EL PASO, Texas (KTSM) — Brave Books opened up almost two years ago and has been working on improving El Paso’s literacy ever since.
Jud Burgess and his wife Laurie founded the bookstore in a 1915 bungalow right off Arizona Avenue.
The homey atmosphere and smell of old books that you can browse through sitting comfortably next to a fireplace is just one of the charms to bring in new and long-time bookworms.
“El Paso is always in the five least literate cities in America, every year we are the bottom five,” said Burgess, co-owner of the store.
Poor literacy in the city was just one of the reasons the Burgesses were inspired to share and expand their mighty book collection.
“My mother was always reading books, she’d read to us as we were growing up,” Jud said about his mother, who grew up in Juarez and came to El Paso as a young child.
He said she was reading many books in English, which helped her learn the language.
“We believe that books are a great equalizer,” said Jud. “It doesn’t matter if you live in a poverty-stricken area or the great rich areas in town, if you have access to books and you learn to read and you expand your mind and your mental horizon through mental activity, you have just as great of a chance to succeed in life.”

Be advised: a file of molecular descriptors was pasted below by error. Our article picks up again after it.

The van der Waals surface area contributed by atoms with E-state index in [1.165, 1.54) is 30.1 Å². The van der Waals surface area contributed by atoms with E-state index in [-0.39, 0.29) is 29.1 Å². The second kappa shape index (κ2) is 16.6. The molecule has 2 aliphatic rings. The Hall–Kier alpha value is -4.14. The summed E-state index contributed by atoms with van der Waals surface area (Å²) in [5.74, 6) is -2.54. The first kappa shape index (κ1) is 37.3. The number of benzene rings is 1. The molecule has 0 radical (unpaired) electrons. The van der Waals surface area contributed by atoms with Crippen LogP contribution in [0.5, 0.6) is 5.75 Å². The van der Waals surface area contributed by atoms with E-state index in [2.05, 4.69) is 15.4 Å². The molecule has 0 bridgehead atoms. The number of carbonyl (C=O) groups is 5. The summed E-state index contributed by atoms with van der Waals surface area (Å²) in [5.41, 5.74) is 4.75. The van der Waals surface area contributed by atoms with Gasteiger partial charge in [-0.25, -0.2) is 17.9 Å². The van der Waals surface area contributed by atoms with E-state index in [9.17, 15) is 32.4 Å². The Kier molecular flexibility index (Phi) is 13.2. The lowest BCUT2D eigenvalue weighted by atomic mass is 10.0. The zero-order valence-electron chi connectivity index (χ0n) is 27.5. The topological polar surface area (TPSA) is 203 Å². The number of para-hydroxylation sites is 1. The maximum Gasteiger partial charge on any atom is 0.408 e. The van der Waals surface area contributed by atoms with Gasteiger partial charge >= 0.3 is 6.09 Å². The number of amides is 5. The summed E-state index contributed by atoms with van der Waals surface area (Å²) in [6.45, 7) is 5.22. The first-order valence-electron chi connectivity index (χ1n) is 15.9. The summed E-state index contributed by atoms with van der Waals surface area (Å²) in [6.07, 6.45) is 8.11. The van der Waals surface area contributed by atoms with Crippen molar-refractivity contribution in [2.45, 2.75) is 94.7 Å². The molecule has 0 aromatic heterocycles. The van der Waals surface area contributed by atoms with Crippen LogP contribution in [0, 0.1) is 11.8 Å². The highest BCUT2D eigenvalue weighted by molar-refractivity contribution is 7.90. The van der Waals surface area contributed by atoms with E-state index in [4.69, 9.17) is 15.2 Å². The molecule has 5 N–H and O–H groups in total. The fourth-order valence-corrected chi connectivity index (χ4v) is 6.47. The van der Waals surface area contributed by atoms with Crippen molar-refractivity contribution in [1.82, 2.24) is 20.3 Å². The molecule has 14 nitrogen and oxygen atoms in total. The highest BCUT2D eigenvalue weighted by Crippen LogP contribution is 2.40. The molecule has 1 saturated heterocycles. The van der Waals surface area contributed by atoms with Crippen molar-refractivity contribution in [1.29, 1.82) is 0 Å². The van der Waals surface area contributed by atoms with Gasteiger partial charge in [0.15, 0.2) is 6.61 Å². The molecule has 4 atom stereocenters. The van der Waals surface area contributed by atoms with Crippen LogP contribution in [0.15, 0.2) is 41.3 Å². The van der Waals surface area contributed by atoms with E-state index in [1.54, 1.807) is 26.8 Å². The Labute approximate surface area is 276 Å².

Another goal the Burgesses wanted to set is encouraging civic engagement.
“We want to let people know that it’s important to be involved in what we’re doing in the city so that we can make El Paso the city we want it to be,” explained Jud.
A valuable member of the staff is the bookstore cat Yofi.
Jud found Yofi when he was just a kitten looking for shelter in the neighborhood.
“Yofi has become the face of Brave Books,” he said, adding that Yofi also has a book giveaway program named after him, handing out 100 books for 100 children.
“He’ll sit on top of one of these shelves and as people come in he’ll say hello and meow. Like a Walmart greeter, only he is a Brave Books greeter,” Jud quipped.
Jud said that the store hasn’t been affected negatively by the pandemic as much as he had expected. He believes that more people are now rediscovering the healing power of reading.
“We want to give people that feeling like your life is being enriched when you walk in here like you’re being surrounded by culture,” said Burgess.